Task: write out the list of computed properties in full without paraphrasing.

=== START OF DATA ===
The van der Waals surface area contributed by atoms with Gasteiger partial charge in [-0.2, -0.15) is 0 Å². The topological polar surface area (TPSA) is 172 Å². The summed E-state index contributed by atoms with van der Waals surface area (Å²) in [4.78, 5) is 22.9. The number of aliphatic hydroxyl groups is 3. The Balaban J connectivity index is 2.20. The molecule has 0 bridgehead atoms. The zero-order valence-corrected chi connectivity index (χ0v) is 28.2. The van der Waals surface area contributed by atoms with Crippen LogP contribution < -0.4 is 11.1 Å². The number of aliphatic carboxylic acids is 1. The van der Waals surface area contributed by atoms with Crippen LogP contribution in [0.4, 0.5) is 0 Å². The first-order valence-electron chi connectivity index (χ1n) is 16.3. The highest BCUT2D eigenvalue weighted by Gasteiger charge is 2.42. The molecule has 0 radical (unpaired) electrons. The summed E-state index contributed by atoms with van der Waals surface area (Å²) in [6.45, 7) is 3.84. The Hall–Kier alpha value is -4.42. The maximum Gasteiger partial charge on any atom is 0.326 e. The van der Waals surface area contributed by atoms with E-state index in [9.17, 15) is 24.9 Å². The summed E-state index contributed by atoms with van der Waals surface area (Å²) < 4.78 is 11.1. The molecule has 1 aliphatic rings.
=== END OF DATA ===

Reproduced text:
The van der Waals surface area contributed by atoms with Gasteiger partial charge in [-0.2, -0.15) is 0 Å². The topological polar surface area (TPSA) is 172 Å². The summed E-state index contributed by atoms with van der Waals surface area (Å²) in [4.78, 5) is 22.9. The number of aliphatic hydroxyl groups is 3. The Balaban J connectivity index is 2.20. The molecule has 0 bridgehead atoms. The zero-order valence-corrected chi connectivity index (χ0v) is 28.2. The van der Waals surface area contributed by atoms with Crippen LogP contribution < -0.4 is 11.1 Å². The number of aliphatic carboxylic acids is 1. The van der Waals surface area contributed by atoms with Crippen LogP contribution in [0.4, 0.5) is 0 Å². The first-order valence-electron chi connectivity index (χ1n) is 16.3. The highest BCUT2D eigenvalue weighted by Gasteiger charge is 2.42. The molecule has 0 radical (unpaired) electrons. The summed E-state index contributed by atoms with van der Waals surface area (Å²) in [6.45, 7) is 3.84. The Hall–Kier alpha value is -4.42. The maximum Gasteiger partial charge on any atom is 0.326 e. The van der Waals surface area contributed by atoms with E-state index in [9.17, 15) is 24.9 Å². The summed E-state index contributed by atoms with van der Waals surface area (Å²) < 4.78 is 11.1. The molecule has 1 aliphatic rings.